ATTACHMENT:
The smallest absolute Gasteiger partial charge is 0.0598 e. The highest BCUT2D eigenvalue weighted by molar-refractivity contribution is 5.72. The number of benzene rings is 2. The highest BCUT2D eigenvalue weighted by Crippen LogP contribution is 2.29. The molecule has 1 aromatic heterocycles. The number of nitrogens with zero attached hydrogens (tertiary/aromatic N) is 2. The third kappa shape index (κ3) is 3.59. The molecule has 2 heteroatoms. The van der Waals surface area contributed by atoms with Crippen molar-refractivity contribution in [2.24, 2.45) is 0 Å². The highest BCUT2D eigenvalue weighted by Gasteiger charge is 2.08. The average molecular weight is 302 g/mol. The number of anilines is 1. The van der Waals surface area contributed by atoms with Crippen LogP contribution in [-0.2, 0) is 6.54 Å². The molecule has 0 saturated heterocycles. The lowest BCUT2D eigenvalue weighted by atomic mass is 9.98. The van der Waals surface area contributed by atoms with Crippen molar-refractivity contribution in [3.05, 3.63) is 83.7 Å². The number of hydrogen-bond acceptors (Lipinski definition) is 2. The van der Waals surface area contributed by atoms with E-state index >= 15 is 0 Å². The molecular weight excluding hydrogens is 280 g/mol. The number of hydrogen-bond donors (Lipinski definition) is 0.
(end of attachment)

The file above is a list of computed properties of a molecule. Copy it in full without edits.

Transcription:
The smallest absolute Gasteiger partial charge is 0.0598 e. The highest BCUT2D eigenvalue weighted by molar-refractivity contribution is 5.72. The number of benzene rings is 2. The highest BCUT2D eigenvalue weighted by Crippen LogP contribution is 2.29. The molecule has 1 aromatic heterocycles. The number of nitrogens with zero attached hydrogens (tertiary/aromatic N) is 2. The third kappa shape index (κ3) is 3.59. The molecule has 2 heteroatoms. The van der Waals surface area contributed by atoms with Crippen molar-refractivity contribution in [2.24, 2.45) is 0 Å². The highest BCUT2D eigenvalue weighted by Gasteiger charge is 2.08. The average molecular weight is 302 g/mol. The number of anilines is 1. The van der Waals surface area contributed by atoms with Crippen LogP contribution in [-0.2, 0) is 6.54 Å². The molecule has 0 saturated heterocycles. The lowest BCUT2D eigenvalue weighted by atomic mass is 9.98. The van der Waals surface area contributed by atoms with Crippen molar-refractivity contribution in [3.05, 3.63) is 83.7 Å². The number of hydrogen-bond acceptors (Lipinski definition) is 2. The van der Waals surface area contributed by atoms with E-state index >= 15 is 0 Å². The molecular weight excluding hydrogens is 280 g/mol. The number of hydrogen-bond donors (Lipinski definition) is 0.